Friday, August 24, 2007

Declaration of Independence

On August 23, 1990 the Soviet republic of Armenia proclaimed its Declaration of Independence (here). On September 23, 1991 it offically became independent after 99 percent of the voters voted for it. This marked a landmark because for the first time voting meant something and actually reflected the will of the people. While this movement was a natural consequence of the disintegration of the USSR and was nothing like the independence movements in Yugoslavia or India, it still meant much for the Armenian people. Historically, always subjugated and oppressed by others, this was the time when it could assert its political identity.

However, the years after the independence proved not easy. A country with few natural resources and no energy supplies, it found itself without electricity or gas for almost a decade. Homes were dark and cold, the lines for bread (bread that reminded of the famine during World War II-- not eatable) were long. The inability to provide for rudimentary needs of life soon resulted in the mass exodus of Armenians-- to Russia, Europe and further to the US. The war in the neighboring Georgia, absolute lack of any relations with Turkey and Russia's 'shock therapy' were going to affect the Armenian economy the most. To add to the troubles, the war in Nagorno Karabakh with Azerbaijan. If it had not been for the war, the fate of Armenians in that area would have been the same as that of the Armenians in Turkey in 1915, only this time in the hands of Azerbaijan. In those conditions and with the help of the Russian military, Armenians were able to protect their brethren in Karabakh. Of course, this war did result in the rise of nationalism in Armenia-- inevitable.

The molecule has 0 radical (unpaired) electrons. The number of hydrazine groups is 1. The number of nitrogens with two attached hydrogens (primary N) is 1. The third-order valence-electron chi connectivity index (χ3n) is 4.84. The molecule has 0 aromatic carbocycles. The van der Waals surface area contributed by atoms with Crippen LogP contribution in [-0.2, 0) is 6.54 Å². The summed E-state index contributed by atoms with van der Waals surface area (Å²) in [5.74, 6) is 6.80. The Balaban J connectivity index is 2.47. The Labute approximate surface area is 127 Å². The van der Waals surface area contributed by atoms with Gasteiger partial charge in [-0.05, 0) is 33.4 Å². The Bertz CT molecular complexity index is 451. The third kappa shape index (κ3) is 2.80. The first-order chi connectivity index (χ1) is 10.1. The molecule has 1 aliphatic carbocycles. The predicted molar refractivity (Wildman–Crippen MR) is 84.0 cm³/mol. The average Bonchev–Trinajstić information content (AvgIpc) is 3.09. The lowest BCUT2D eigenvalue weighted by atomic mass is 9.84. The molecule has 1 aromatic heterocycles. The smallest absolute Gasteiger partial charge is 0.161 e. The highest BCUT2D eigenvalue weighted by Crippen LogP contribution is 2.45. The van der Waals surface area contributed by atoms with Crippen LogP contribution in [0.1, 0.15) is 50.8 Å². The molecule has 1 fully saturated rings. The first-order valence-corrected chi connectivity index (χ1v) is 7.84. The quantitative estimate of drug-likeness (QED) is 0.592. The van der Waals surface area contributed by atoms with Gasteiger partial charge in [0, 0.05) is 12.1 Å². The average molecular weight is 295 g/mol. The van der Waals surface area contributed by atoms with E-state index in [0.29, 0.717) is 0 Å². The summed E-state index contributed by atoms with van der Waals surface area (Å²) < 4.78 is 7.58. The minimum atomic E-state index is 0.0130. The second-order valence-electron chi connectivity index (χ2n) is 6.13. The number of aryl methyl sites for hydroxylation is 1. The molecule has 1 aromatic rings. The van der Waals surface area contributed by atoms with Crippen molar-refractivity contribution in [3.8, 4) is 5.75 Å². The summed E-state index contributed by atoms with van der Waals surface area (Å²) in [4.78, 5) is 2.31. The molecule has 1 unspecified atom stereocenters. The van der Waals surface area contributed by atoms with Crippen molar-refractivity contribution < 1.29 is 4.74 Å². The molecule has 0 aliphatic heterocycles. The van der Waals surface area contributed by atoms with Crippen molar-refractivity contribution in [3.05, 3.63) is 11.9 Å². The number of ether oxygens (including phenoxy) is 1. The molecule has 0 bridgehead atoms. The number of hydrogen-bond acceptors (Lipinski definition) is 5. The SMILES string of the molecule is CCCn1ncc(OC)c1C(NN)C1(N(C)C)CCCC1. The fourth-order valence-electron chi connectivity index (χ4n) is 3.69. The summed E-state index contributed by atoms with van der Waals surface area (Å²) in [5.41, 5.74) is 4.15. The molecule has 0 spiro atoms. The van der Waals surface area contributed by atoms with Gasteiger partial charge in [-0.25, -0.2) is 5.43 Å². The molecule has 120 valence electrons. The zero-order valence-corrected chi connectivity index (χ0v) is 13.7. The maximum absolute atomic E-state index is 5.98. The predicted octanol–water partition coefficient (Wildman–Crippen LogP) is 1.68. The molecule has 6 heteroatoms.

Therefore, the independence was a bitter drink. Of course, no one can say with certainty whether remaining a part of Russia would have changed anything or even would have been feasible, given the geography and location of Armenia. I personally always thought that Armenia should always be a part of Russia, to survive against the encroachments of Turkey and Azerbaijan and to be part of a larger community. It should be noted that while Armenia is independent, it still has very strong ties with Russia...

Armenia that always had the highest standard of living in the former USSR by all accounts, plummeted to the lowest. It has suffered from a corrupt government (instituted after the war in Nagorno Karabakh), which erased all the political opposition in the country and has suspended all the individual liberties. Now it is completely dependent on the Diaspora abroad and is not any different from a Third World country, except for its very high level of education and spiritual and cultural proximity to European ideals. By its history and culture, it is very similar to Greece.
Its location has defined the fate: always insecure and fearful, it is truly a phenomenon that it has survived, by preserving language, religion and even political consciousness...

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